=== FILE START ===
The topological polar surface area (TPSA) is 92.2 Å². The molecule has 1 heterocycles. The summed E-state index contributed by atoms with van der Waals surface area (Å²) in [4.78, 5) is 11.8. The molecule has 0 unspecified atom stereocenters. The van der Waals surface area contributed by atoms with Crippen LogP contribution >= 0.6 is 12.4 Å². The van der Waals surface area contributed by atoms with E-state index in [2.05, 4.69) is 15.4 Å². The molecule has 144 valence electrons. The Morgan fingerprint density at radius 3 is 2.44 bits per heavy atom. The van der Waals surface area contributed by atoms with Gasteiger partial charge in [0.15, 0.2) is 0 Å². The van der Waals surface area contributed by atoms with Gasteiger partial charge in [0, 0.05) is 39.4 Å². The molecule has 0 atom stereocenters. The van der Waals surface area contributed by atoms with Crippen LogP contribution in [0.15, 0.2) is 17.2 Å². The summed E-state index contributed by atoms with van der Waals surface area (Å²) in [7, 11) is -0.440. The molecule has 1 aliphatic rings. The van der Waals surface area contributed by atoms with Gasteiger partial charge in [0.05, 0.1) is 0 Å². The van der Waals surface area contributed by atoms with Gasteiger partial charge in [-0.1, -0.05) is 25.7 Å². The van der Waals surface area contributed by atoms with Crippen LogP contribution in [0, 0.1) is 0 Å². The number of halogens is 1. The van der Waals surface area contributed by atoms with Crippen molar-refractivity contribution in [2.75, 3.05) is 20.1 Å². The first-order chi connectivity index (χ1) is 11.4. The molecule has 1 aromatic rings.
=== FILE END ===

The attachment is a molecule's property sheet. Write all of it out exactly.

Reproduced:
The topological polar surface area (TPSA) is 92.2 Å². The molecule has 1 heterocycles. The summed E-state index contributed by atoms with van der Waals surface area (Å²) in [4.78, 5) is 11.8. The molecule has 0 unspecified atom stereocenters. The van der Waals surface area contributed by atoms with Crippen LogP contribution >= 0.6 is 12.4 Å². The van der Waals surface area contributed by atoms with E-state index in [2.05, 4.69) is 15.4 Å². The molecule has 144 valence electrons. The Morgan fingerprint density at radius 3 is 2.44 bits per heavy atom. The van der Waals surface area contributed by atoms with Gasteiger partial charge in [0.15, 0.2) is 0 Å². The van der Waals surface area contributed by atoms with Gasteiger partial charge in [0, 0.05) is 39.4 Å². The molecule has 0 atom stereocenters. The van der Waals surface area contributed by atoms with Crippen LogP contribution in [0.15, 0.2) is 17.2 Å². The summed E-state index contributed by atoms with van der Waals surface area (Å²) in [7, 11) is -0.440. The molecule has 1 aliphatic rings. The van der Waals surface area contributed by atoms with Gasteiger partial charge in [0.05, 0.1) is 0 Å². The van der Waals surface area contributed by atoms with Gasteiger partial charge in [-0.1, -0.05) is 25.7 Å². The van der Waals surface area contributed by atoms with Crippen LogP contribution in [0, 0.1) is 0 Å². The number of halogens is 1. The van der Waals surface area contributed by atoms with Crippen molar-refractivity contribution in [2.75, 3.05) is 20.1 Å². The first-order chi connectivity index (χ1) is 11.4. The molecule has 1 aromatic rings.